The Very Mysterious Deaths
Of Five Microbiologists
By Ian Gurney

It is a story worthy of a major conspiracy theory, the script for a Mel Gibson "Who dunnit?" action movie, or a blueprint for a contrived and unbeleivable episode of "The X Files". Except the facts surrounding this story are just that. Facts. The Truth. Five emminent microbiologists, leaders in their particular field of scientific research, either dead or missing in the last eight weeks, and a bizzare connection between one of the dead scientists and the mystery surrounding the death by Anthrax inhalation of a sixty one year old female hospital worker in New York. Sounds far fetched? Read on.

Over the past few weeks several world-acclaimed scientific researchers specializing in infectious diseases and biological agents such as Anthrax, as well as DNA sequencing, have been found dead or have gone missing.

First, on Novemeber 12th, was Dr. Benito Que, a cell biologist working on infectious diseases like HIV, who was found dead outside his laboratory at the Miami Medical School. Police say his death was possibly the result of a mugging. The Miami Herald reported that:

"The incident, whatever it may have been, occurred on Monday afternoon as the scientist left his job at University of Miami's School of Medicine. He headed for his car, a white Ford Explorer parked on Northwest 10th Avenue. The word among his friends is that four men armed with a baseball bat attacked him at his car."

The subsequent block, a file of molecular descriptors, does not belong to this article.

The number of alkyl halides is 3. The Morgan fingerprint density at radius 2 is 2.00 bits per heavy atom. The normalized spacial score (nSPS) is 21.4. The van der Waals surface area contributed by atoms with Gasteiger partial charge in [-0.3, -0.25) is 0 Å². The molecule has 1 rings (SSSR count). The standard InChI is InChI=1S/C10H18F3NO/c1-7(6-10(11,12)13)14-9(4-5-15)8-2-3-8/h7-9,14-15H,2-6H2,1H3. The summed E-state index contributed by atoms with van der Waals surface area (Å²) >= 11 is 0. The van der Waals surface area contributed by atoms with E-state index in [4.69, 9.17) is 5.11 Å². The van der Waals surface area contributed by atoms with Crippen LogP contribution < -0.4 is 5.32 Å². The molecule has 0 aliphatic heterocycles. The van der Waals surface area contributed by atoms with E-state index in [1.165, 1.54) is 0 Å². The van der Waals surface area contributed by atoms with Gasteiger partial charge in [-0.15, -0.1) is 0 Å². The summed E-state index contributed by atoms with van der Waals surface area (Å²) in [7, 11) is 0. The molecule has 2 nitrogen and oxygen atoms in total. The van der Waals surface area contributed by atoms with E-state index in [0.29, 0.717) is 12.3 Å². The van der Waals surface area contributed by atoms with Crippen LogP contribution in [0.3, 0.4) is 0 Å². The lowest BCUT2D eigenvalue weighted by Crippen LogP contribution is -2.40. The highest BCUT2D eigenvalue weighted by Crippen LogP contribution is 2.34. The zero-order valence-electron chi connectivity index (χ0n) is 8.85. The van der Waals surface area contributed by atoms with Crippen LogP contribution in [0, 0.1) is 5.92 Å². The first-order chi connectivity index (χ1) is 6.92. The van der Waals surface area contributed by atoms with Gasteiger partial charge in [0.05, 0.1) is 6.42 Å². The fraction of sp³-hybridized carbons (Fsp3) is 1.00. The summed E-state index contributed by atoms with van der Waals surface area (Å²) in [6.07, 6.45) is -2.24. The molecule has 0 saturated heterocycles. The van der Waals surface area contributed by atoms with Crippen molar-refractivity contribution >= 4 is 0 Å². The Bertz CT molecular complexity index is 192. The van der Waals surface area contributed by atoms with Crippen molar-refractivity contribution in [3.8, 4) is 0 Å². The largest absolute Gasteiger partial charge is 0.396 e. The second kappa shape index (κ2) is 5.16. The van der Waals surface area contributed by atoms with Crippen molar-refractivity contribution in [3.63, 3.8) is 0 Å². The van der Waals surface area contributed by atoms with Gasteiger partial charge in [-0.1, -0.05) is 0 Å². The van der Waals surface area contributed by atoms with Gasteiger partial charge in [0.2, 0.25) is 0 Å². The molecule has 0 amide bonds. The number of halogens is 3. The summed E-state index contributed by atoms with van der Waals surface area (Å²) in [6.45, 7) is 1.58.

On November 16th, within of week of Dr. Que's assault, Dr. Don C Wiley, one of the United States foremost infectious disease researchers was declared missing. Bill Poovey, a journalist with Associated Press wrote:

"His rental car was found with a full tank of petrol and the keys in the ignition. His disappearance looked like a suicide, but according to colleagues and Dr. Wiley's family, the Harvard Scientist associated with the Howard Hughes Medical Institute would NEVER commit suicide. Associates who attended the St. Jude's Children Research Advisory Dinner with Dr. Wiley, just hours before he disappeared, said that he was in good spirits and NOT depressed. He was last seen at the banquet at the Peabody Hotel in downtown Memphis the night he vanished. Those who saw him last say he showed no signs of a man contemplating his own death."

Wiley left the hotel around midnight. The bridge where his car was found is only a five-minute drive away and in the wrong direction from where he was staying, leaving authorities with a four-hour, unexplained gap until his vehicle was found.

Now Memphis police are exploring several theories involving suicide, robbery and murder.

"We began this investigation as a missing person investigation," said Walter Crews of the Memphis Police Department. "From there it went to a more criminal bent."

Dr. Wiley was an expert on how the human immune system fights off infections and had recently investigated such dangerous viruses as AIDS, Ebola, herpes and influenza.

From the United States, the story moves to England. On November 23rd, Dr. Vladimir Pasechnik, a former microbiologist for Biopreparat, the Soviet biological-weapons production facility was found dead. The Times was the only newspaper to provide an obituary for Dr. Pasechnik, and said: